Mirrors.

Sometimes I catch a glimpse of my younger self coming around the corner. Sometimes I see an old man, far past his bedtime. If I could, I’d live without them.

Imagine a life without mirrors. We’d never know these different selves we put on and cast aside. The only image of ourselves we’d know would be what the water told us. And we’d probably be skeptical of it, since we don’t feel the skin ripple with the currents.

It’s good to have a healthy skepticism toward reflections. Mirrors are notoriously untrustworthy, as are pictures and memories. With just a slight turn of my head, I can be a new man. And if the mirror’s below me and I look down at it, I’m Jabba the Hutt.

Our image depends on so many different factors, like angle and lighting. It depends on our state of mind at the time, too. On shitty mornings, when I feel barely functional and half-alive, I don’t like what I see. I see someone ugly, someone unlovable. But under those exact same conditions—but with a clear, upbeat mind—the man I see looks different. He looks better. Which one’s real?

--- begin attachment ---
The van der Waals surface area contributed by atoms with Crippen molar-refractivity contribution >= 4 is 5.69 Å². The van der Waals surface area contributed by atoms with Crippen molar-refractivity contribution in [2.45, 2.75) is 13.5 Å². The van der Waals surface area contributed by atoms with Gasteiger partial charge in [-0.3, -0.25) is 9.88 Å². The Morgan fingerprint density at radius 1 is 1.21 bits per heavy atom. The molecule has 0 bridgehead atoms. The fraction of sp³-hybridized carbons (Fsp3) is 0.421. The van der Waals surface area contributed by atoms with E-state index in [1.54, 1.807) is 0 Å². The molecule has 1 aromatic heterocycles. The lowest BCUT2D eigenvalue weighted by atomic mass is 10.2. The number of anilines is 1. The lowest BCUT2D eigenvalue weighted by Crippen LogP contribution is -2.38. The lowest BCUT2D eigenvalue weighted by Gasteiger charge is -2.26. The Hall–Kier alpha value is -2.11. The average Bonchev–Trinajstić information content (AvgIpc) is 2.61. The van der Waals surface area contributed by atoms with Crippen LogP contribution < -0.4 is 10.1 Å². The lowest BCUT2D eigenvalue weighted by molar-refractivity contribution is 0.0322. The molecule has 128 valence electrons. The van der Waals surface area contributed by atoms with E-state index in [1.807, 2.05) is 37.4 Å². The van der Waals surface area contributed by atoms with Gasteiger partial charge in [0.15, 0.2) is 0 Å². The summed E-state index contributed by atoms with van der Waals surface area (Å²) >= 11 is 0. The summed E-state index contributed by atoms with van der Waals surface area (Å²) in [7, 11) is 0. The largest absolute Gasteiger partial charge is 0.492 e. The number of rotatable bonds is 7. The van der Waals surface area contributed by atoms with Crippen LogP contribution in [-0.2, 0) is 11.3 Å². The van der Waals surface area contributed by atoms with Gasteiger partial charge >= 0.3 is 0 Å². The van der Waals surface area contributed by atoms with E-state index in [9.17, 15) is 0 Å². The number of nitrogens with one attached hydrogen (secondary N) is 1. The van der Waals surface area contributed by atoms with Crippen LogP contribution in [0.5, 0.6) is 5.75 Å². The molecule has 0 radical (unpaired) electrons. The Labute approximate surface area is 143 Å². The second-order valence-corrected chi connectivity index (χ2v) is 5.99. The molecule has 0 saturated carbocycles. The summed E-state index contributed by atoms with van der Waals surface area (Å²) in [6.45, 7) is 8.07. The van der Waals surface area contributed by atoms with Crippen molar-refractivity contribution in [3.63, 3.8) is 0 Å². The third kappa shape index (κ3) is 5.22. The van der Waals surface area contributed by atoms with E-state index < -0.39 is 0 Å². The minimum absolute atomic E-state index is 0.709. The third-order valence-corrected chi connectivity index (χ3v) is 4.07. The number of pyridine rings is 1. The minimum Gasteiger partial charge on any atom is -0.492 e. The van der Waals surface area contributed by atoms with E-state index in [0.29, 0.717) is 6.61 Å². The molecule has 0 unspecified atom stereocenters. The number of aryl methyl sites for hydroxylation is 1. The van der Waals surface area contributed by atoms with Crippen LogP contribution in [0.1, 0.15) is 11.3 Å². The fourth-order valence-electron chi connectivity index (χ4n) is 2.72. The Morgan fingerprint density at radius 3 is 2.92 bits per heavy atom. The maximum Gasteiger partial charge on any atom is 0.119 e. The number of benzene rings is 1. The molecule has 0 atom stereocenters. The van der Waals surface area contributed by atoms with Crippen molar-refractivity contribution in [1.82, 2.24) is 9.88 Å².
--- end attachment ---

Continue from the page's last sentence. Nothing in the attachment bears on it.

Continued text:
Mirrors are great at teaching emptiness. Who is this person who never looks different each time I see him? What does he look like to other people? Do they hone in on and amplify certain qualities the same way I do? What does he look like when he’s alone, when he’s invisible to himself?

Mirrors help us get to know ourselves by showing us that we can’t get to know ourselves. Just like my image is a collection of angles—fixated on or glossed over by attention, and influenced by mood and light—my identity’s like that too.

With each moment, perception gathers up memories, wishes, and experiences and collects them into a reflection called me. But what happens if the mind doesn’t collect them? What happens if it gathers these things up and leaves nothing behind, meeting each change with a cloudless sky?

Stillness. Flowing stillness. Clear, bright, and free. What happens if, when we look in a mirror, we don’t see ourselves? What if we just see a mirror?

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